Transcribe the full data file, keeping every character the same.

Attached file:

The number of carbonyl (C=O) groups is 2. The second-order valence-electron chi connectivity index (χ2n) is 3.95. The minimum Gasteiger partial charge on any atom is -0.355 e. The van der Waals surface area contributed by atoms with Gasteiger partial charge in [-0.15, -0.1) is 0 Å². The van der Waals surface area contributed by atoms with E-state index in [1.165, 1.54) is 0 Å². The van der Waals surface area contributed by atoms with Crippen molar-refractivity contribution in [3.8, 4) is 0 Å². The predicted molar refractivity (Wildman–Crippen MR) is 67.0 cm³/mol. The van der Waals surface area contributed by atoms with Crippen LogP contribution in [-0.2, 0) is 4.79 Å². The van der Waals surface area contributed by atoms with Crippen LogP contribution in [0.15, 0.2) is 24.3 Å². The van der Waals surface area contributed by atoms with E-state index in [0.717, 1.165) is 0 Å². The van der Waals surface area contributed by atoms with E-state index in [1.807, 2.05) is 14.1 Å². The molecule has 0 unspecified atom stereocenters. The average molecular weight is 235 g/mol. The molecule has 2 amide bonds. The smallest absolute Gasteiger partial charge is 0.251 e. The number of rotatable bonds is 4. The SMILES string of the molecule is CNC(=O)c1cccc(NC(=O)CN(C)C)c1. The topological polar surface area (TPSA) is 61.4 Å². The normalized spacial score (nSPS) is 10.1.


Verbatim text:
The number of carbonyl (C=O) groups is 2. The second-order valence-electron chi connectivity index (χ2n) is 3.95. The minimum Gasteiger partial charge on any atom is -0.355 e. The van der Waals surface area contributed by atoms with Gasteiger partial charge in [-0.15, -0.1) is 0 Å². The van der Waals surface area contributed by atoms with E-state index in [1.165, 1.54) is 0 Å². The van der Waals surface area contributed by atoms with Crippen molar-refractivity contribution in [3.8, 4) is 0 Å². The predicted molar refractivity (Wildman–Crippen MR) is 67.0 cm³/mol. The van der Waals surface area contributed by atoms with Crippen LogP contribution in [-0.2, 0) is 4.79 Å². The van der Waals surface area contributed by atoms with Crippen LogP contribution in [0.15, 0.2) is 24.3 Å². The van der Waals surface area contributed by atoms with E-state index in [0.717, 1.165) is 0 Å². The van der Waals surface area contributed by atoms with E-state index in [1.807, 2.05) is 14.1 Å². The molecule has 0 unspecified atom stereocenters. The average molecular weight is 235 g/mol. The molecule has 2 amide bonds. The smallest absolute Gasteiger partial charge is 0.251 e. The number of rotatable bonds is 4. The SMILES string of the molecule is CNC(=O)c1cccc(NC(=O)CN(C)C)c1. The topological polar surface area (TPSA) is 61.4 Å². The normalized spacial score (nSPS) is 10.1.